Pittsboro, NC – Chatham County Schools (CCS) has launched its second annual Distinguished Alumni Program, an initiative that awards the district’s graduates for jobs well done and community impact. This past school year, Henry Richardson, who graduated from the former Horton High School in 1967, was singled out for making a difference in both his profession and community, which are tenets of the award, along with significantly contributing to CCS.
“The first word that came to mind for how I felt on the day of the presentation was ‘humbling.’ It was so humbling,” Richardson said. “To walk down the aisle with the principal with all those graduates from a vast segment of Chatham County was just humbling.”
Ronald Scott, who graduated from Chatham Central High School, and Joe Hackney, who graduated from the former Silk Hope High School, joined Richardson as inaugural award recipients of the Distinguished Alumni Program. Scott taught and coached at Chatham Central for seven decades. Richardson became a lieutenant colonel in the U.S. Army and spends time leading young people through mock interviews to help them prepare to pursue solid careers. Hackney became a lawyer and served 32 years in the North Carolina House of Representatives.
Bright pink postcards with information about the Distinguished Alumni Program are circulating at various businesses in Chatham County. Nominations will be accepted until noon March 2, 2018..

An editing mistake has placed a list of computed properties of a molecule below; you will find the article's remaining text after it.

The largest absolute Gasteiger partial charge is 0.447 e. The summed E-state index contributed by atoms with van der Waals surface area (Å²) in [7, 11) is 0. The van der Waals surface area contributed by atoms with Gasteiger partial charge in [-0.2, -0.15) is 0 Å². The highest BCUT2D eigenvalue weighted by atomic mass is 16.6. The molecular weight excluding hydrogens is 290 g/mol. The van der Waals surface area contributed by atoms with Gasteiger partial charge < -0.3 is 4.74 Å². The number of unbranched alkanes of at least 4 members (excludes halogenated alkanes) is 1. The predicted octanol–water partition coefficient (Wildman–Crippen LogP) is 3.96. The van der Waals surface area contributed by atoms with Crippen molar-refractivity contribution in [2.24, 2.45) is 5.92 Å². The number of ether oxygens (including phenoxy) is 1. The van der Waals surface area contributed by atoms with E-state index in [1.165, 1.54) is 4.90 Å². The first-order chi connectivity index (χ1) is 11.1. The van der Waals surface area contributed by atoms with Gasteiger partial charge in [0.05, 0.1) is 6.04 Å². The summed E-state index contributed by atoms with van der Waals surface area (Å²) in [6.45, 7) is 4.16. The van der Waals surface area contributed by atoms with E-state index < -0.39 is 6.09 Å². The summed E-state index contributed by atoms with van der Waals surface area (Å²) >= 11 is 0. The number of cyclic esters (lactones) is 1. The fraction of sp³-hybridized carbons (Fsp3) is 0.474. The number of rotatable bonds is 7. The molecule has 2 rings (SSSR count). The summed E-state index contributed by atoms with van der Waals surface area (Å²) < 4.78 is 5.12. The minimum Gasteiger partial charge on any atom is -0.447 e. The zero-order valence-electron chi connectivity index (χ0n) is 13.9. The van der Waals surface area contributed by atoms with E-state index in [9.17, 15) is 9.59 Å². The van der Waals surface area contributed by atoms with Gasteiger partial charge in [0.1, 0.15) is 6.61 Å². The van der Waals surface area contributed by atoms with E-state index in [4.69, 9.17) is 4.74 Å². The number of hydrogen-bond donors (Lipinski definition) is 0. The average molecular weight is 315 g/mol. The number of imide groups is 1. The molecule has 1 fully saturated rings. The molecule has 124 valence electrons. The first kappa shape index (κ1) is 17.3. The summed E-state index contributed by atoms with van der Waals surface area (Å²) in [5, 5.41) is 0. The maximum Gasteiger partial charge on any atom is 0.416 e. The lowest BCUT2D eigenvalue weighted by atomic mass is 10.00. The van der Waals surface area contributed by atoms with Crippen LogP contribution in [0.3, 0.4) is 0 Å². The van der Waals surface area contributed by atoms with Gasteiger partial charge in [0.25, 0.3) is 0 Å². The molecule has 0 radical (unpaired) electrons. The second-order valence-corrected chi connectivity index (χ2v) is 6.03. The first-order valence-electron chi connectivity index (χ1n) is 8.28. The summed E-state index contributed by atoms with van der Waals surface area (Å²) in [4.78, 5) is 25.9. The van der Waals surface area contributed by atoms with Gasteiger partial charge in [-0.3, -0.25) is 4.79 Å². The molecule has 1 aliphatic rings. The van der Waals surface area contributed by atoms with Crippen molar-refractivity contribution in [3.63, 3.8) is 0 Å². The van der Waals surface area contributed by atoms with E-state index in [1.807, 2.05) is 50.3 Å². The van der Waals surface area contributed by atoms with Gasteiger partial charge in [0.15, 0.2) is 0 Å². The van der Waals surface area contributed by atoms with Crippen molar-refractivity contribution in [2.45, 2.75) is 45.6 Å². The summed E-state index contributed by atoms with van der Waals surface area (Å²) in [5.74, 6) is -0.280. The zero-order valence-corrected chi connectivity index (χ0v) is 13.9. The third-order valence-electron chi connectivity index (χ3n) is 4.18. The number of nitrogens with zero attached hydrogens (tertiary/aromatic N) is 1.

Eligible alums must have graduated at least 10 years ago from either a current or historic high school in CCS. A team from a current school that includes teachers, parents, administrators and students will review each nomination. The four recipients will be recognized during the 2018 commencement ceremony of the high school from which he or she graduated. Recipients from historic schools will be recognized at the school geographically closest to the historic school’s location.
Richardson said it’s a special deal for him that he’ll forever be the district’s first distinguished alum representing the Northwood region.
“Little ol’ me, a farm boy from Chatham County,” Richardson said.